With a tap, someone in my Body Attack class commences their workout by warming up a forefinger on my shoulder.

I turn to see who has busted the cardinal rule: Make As Little Eye And Actual Contact With Fellow Exercisers As You Can.

It is a Hong Kong woman wearing an aubergine T-shirt which her face will soon match. Yes, reader, I am being harsh. It is deserved.

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"Would you move forward?"

It is 10.59 and the Body Attack class is due to start.

I am not late. I slipped down the side, judged there was sufficient room for an extra person and inserted myself in the Lycra-clad cluster. In the process, it seems, I crossed a territorial boundary. This is Her Space.

If you don't do group exercise classes, let me explain. Class space is like airspace. The instructor is magnetic north, everyone aligns themselves to him or her.

People have their position, and the dead-reckoning used in air navigation is ambiguous compared with class-space precision.

The issues of Your Space brings out possessive behaviour. Waiting outside a class, people jostle for pole position. When doors open, they sprint in and thrust whatever they can on the floor, to establish a sweaty settlement before going to collect any equipment. If a mineral water brand had the logo "I AM HERE," their bottles would sell out in Hong Kong.

Given this woman is behind me, and the class involves high-kicking, I can see it's not going to be a relaxing experience. Action cinema is HK's greatest export.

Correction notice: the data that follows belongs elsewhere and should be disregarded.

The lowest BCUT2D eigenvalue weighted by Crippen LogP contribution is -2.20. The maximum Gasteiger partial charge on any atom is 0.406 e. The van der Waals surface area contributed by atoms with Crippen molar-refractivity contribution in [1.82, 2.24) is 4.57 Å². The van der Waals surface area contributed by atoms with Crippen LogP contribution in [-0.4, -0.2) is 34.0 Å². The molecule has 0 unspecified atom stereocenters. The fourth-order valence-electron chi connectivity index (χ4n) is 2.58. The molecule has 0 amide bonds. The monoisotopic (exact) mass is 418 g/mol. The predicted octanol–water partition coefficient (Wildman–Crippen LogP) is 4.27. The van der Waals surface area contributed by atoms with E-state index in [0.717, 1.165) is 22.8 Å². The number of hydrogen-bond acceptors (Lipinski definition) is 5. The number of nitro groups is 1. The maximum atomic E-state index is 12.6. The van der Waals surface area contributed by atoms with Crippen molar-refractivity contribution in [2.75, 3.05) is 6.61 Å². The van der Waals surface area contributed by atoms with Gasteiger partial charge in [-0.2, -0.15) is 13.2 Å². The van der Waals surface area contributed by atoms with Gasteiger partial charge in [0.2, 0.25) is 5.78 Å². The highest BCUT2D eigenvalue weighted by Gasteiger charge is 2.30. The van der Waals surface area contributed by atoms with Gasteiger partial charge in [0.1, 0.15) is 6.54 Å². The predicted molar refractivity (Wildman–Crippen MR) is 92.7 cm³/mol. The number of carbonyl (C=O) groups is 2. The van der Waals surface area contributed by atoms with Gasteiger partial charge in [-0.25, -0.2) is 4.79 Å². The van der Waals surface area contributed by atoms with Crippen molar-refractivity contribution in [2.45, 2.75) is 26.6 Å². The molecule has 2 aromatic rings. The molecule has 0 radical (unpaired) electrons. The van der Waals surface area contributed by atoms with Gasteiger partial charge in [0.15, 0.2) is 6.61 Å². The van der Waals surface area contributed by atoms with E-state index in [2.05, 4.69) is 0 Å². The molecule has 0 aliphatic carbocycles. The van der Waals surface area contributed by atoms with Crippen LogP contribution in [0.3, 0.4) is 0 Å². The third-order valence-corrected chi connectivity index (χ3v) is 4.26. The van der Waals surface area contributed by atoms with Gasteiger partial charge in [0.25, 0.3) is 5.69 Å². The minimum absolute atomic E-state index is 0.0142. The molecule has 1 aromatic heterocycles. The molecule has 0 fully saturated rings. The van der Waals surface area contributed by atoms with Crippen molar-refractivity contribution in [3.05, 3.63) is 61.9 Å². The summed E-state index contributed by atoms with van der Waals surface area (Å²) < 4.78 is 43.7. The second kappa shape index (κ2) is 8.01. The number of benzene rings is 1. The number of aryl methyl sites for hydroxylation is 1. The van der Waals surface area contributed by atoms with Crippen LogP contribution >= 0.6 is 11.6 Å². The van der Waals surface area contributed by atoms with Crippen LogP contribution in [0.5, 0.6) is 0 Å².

There is no reason she won't restage the latest Wong Kar-Wai film and engage in martial moves to settle our dispute.

I dart over to another space. During the class, I make faces at her, which in a Body Attack class could be easily excused as expressions of exhaustion.

The following week, I arrive early and stand poised on The Space. She arrives five minutes later. She is not pleased. Half-way through, when a track requires running forward, she brazenly elbow-thwacks me as she passes.

Thoughts grow of retaliation. Pinging her so-80s headband? Racing too close during the running track? Or actually tripping her up and then listening as she tells the instructor a big girl did it and ran away?"

I walk home, having resisted all options, and get caught up in one of the many demonstrations in Hong Kong.

The crowd marches slowly, it is a good cool-down pace and the combination of body politic and Body Attack makes me think. Had I been a victim of just another global case of Class Space Rage? Or was there a political dimension in the woman's response? Right now Hong Kongers are very touchy about jurisdiction over territory.

Just in case, I seize an anti-Beijing placard. Less meddling from the mainland might mean everyone in HK has a more nonchalant attitude to sovereignty over their stomping ground.

Holding it aloft, I find, also tones my triceps.